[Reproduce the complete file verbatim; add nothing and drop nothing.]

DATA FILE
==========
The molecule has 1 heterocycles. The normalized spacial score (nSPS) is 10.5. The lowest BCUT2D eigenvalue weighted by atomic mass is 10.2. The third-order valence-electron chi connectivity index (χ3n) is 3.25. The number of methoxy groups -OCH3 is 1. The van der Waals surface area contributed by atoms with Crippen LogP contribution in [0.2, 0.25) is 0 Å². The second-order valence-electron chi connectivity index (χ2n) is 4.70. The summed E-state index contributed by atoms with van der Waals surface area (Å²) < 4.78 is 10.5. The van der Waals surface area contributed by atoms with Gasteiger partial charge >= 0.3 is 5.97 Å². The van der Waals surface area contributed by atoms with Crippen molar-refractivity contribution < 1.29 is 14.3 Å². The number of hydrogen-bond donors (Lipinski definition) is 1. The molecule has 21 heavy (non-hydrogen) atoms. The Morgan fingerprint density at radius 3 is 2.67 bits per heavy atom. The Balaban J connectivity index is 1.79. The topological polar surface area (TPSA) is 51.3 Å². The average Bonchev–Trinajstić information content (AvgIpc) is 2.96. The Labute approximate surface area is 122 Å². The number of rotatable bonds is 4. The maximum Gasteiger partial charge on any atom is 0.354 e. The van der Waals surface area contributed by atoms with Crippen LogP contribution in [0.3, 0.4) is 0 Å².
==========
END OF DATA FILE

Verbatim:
The molecule has 1 heterocycles. The normalized spacial score (nSPS) is 10.5. The lowest BCUT2D eigenvalue weighted by atomic mass is 10.2. The third-order valence-electron chi connectivity index (χ3n) is 3.25. The number of methoxy groups -OCH3 is 1. The van der Waals surface area contributed by atoms with Crippen LogP contribution in [0.2, 0.25) is 0 Å². The second-order valence-electron chi connectivity index (χ2n) is 4.70. The summed E-state index contributed by atoms with van der Waals surface area (Å²) < 4.78 is 10.5. The van der Waals surface area contributed by atoms with Gasteiger partial charge >= 0.3 is 5.97 Å². The van der Waals surface area contributed by atoms with Crippen molar-refractivity contribution < 1.29 is 14.3 Å². The number of hydrogen-bond donors (Lipinski definition) is 1. The molecule has 21 heavy (non-hydrogen) atoms. The Morgan fingerprint density at radius 3 is 2.67 bits per heavy atom. The Balaban J connectivity index is 1.79. The topological polar surface area (TPSA) is 51.3 Å². The average Bonchev–Trinajstić information content (AvgIpc) is 2.96. The Labute approximate surface area is 122 Å². The number of rotatable bonds is 4. The maximum Gasteiger partial charge on any atom is 0.354 e. The van der Waals surface area contributed by atoms with Crippen LogP contribution in [0.3, 0.4) is 0 Å².